Scientists are able to double the lifetime of a qubit in a quantum computer

A quantum computer qubit capable of operating… 1.8 milliseconds. Admittedly, put this way, it sounds pretty short. Nevertheless, this performance, achieved by a team of Yale University researchers, more or less doubles the typical lifetime of a qubit found in a working quantum computer.

Building a functional quantum computer… The idea is like the computing holy grail of the moment, and is gathering researchers from all over the world. If this is so intriguing, it is because such a system would offer computing power unmatched to date. It can, in all likelihood, perform tasks that conventional computers struggle to overcome in the blink of an eye. However, getting one of these machines up and running is a very difficult challenge.

By turning on a qubit for 1.8 milliseconds, Yale University scientists have made a major breakthrough. Their study was published in the journal Nature. To understand them better, let’s go back to the concept of computers and qubits and try to see why they are so difficult to control.

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A quantum computer is a machine that performs calculations based on the principles of quantum physics. That is, in short, the science concerned with the behavior of matter and light at the microscopic or atomic level. By actually studying how matter behaves at this scale, researchers have identified entirely new principles of physics. Among these principles is “quantum superposition,” which has become one of the keys to quantum computing. Specifically, “quantum superposition” is a principle that explains how something seemingly confusing to us somehow exists “in two states at once.”

When applied to computing, this principle is very useful: it makes it possible to use qubits to perform calculations. What is a qubit? To understand that, we have to go to the basic definition of computer. In a “classic” computer, the basic unit of information is the “bit”. It can be either “0” or “1”. It is these combinations of 0’s and 1’s that make up the codes that make computers possible to program. In a quantum computer, not bits, but “qubits” or quantum bits. This is where the principle of superposition comes into play. In fact, thanks to that, a qubit can somehow be both 0 and 1, and even in the states between the two: 01, 10, 11… Thanks to this superposition, a quantum computer can use such a large amount of computing power. . However, this strength can also be a weakness. In fact, qubits are very sensitive to external disturbances.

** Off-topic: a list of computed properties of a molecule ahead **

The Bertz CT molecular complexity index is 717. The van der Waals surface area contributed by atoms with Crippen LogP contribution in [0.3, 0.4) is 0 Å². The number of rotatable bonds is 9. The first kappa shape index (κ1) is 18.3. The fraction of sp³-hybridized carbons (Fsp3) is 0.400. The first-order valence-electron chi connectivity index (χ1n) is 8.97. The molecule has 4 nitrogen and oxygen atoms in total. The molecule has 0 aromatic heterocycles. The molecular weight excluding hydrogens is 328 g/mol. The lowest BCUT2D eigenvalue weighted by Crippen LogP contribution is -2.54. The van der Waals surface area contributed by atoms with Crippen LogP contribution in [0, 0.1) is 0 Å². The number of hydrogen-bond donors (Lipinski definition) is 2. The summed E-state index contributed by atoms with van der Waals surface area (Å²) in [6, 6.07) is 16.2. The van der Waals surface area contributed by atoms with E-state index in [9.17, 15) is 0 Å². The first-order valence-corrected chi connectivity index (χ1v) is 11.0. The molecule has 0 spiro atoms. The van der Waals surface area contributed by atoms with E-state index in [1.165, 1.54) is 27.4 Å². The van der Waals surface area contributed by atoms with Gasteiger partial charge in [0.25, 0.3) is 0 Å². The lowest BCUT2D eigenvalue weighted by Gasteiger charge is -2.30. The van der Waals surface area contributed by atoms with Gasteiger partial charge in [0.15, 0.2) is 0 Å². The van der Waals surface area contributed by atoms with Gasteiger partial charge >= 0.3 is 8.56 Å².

Most of the time, it’s actually atoms. Overall, the idea is to succeed in isolating the atoms that make up the qubits, while allowing them to interact with each other in good time, in order to perform quantum calculations. But despite all the precautions taken, errors can occur very quickly in quantum calculations. ” Quantum computers are inherently more sensitive to perturbations and therefore always require error correction mechanisms, otherwise errors propagate uncontrollably through the system and information is lost.
“, explains thus Press release from the University of Innsbruck Regarding error correction method.

Fix errors without creating more

So, not by eliminating these errors, but by managing them when they occur, the Yale University researchers were able to keep their qubits in working order for longer. The idea of ​​correcting errors made by quantum computers over time is not new, and recently researchers have been actively working on the subject. A so-called “redundancy” is one of the keys that allows this correction. In classical computing, redundancy is the idea of ​​having multiple copies of data: if an error occurs, the two results are different, so it is easy to conclude that there is an error.

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In quantum computing, it’s a bit more complicated. In fact, according to the “no cloning” theorem (another principle of quantum physics), it is impossible to “copy” quantum information. However, some scientists have already managed to develop sets of functions that allow the redundancy principle: Redundancy can be achieved by distributing logical quantum information across the complexity of many physical systems, for example many individual atoms. », for example, explained a group of Austrian researchers who worked on the subject in 2022.

Schematic of an experimental quantum error correction system. © Michel Devoret et al.

According to the Yale researchers, this is the first time such a principle has actually been used in real time during an experiment. And for good reason: introducing these entanglements into the system is an additional source of perturbation for the qubits, which can prove counterproductive. ”
For the first time, we show that making the system highly redundant and actively detecting and correcting quantum errors improves the resilience of quantum information. “, explains physicist Michael Devoret of Yale University In a press release. ” Our experience shows that quantum error correction is a real practical tool “.

If they were able to confirm this method, it was not really due to a capital innovation. ” This conclusion is not the result of an invention “, explains Volodymyr Sivak, a researcher at Google and formerly of Yale University. ” It’s actually a combination of different technologies that have been developed over the last few years and we’ve incorporated them into this test. “. Of course, there is still a long way to go when doubling the operating time of a qubit is seen to be equivalent to 1.8 milliseconds. However, it is not enough to disturb the enthusiasm of scientists. ” Our experience confirms a fundamental assumption of quantum computing, and it makes me very excited about the future of the field.
», Volodymyr Shivak rejoices.

Source: Nature

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